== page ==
These days, creativity and “being creative” have become so overused they have lost virtually all meaning. Anyone wielding a hot glue gun, a handful of googly eyes and an Etsy account can brand themselves “creative.”
Terri Beth Mitchell is the real deal.
If someone says my work is 'too' something, then I know I've hit a nerve. Too feminine? Too weird? Too COVERED IN GLITTER? Good! If you try to appeal to everyone, it gets watered down and you’re left with nothing at all.
Art director. Pop artist. Improv comedian. Michael Jackson fanatic.
Terri, a Southern Illinois native, recently returned to the St. Louis area after living in San Diego for a decade. In that time, she had her paintings showcased in several art shows.
“A lot of my work reflects my life at the time as a fast-food loving Midwesterner, suddenly living in sunny, peppy, health food conscious Southern California.”
She keeps a sketch book handy to capture ideas for new paintings and drawings that pop into her head. Interestingly, she doesn’t doodle her thoughts but instead jots down words associated with her rough ideas.
“I’ve found if I think too hard about what I should paint, it doesn’t work. But if I relax and let my mind wander – or better yet, take a nap – I’ll wake up with a clear idea of what my next show should be about.”
Terri’s creative process is pretty simple. First, she finds a venue to host her art show. Having a cemented place and time helps give her the structure to focus on creating a cohesive body of work.
I always thought you had to be an accomplished artist to have an art show. But as it turns out, you don't need any credentials at all. You just need to find some blank walls.
Past art show themes ranged widely from gun violence, celebrities, and food.
For her very first real art show, “American Dream House,” Terri approached Matt Stallings, a more established artist, and asked if he’d be interested in doing a duo show with her.
“He was my favorite artist in San Diego. I didn't even really know him, I'd met him once at a gallery. I assumed he'd either ignore me or make something believable up as to why he'd not want to have a show with a totally unknown artist. But he said yes.”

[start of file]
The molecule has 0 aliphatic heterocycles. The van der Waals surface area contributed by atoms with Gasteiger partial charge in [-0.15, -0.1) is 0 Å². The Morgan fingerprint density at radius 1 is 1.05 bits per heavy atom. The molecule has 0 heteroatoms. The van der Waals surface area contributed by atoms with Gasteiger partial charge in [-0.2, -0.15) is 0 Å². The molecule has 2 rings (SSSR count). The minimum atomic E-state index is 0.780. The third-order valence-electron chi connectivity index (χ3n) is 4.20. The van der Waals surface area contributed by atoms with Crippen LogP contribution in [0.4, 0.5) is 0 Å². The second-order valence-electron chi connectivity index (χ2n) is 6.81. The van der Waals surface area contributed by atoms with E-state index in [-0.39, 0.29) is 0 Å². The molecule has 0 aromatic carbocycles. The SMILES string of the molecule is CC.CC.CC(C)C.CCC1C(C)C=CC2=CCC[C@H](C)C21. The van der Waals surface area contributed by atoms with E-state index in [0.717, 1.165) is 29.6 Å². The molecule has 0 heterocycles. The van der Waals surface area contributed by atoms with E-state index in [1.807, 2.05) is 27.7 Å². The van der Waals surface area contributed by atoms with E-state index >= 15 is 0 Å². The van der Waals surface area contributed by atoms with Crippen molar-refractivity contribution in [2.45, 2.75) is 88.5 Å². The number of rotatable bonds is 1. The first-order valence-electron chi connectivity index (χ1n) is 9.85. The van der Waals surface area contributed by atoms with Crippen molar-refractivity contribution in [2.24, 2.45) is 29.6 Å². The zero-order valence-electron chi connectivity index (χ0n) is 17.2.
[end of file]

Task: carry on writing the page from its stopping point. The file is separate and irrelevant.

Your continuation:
Terri sold all her paintings that night. Her Midwestern modesty chalks it up to “The prices were low, and my friends felt obligated to show up and buy something.”
But peruse her body of work, and you’ll quickly see talent was what made the show a success.
Her style has a playful, bright and upbeat vibe. Many of her paintings are visual puns – Napoleon Bonaparte chomping on a cone of Neapolitan ice cream, for example.
“Most of my "art" doesn't take itsself too seriously. Saves me from facing any real criticism that way. Like, no no no guys – it's supposed to be a joke!"
Her Bang! Bang! art show, targeting gun violence, is arguably the darkest of her work. But even it has what Terri describes as a “candy-coated shell.” Paintings in the series include a police car doughnut. A French horn-inspired AR-16. And a La-Z-Boy recliner with revolvers for arms.
Her painting of a sweater clad Bill Cosby eating a Jell-O pudding pop, painted in 2014, was originally intended to be fun and light-hearted.
“For my Human Head Collection show, I just painted people I liked, or that I thought would be funny subjects. I felt bad after the news broke, because the person who bought it was now stuck with a now-controversial piece of art. She still has it somewhere in her house I think. In a room not a lot of people see.”
As a kid, Terri’s artistic talent surfaced almost immediately.
“You can look at things I drew at like 3 or 4 years old. I’m not saying they’re great art, but I'm not saying they're NOT great art,” she joked. "But most of all, I had the interest to learn it. Which is really the main thing you need to become good at a thing."
Fortunately, Terri was surrounded by family and teachers who not only recognized her talent, but encouraged it.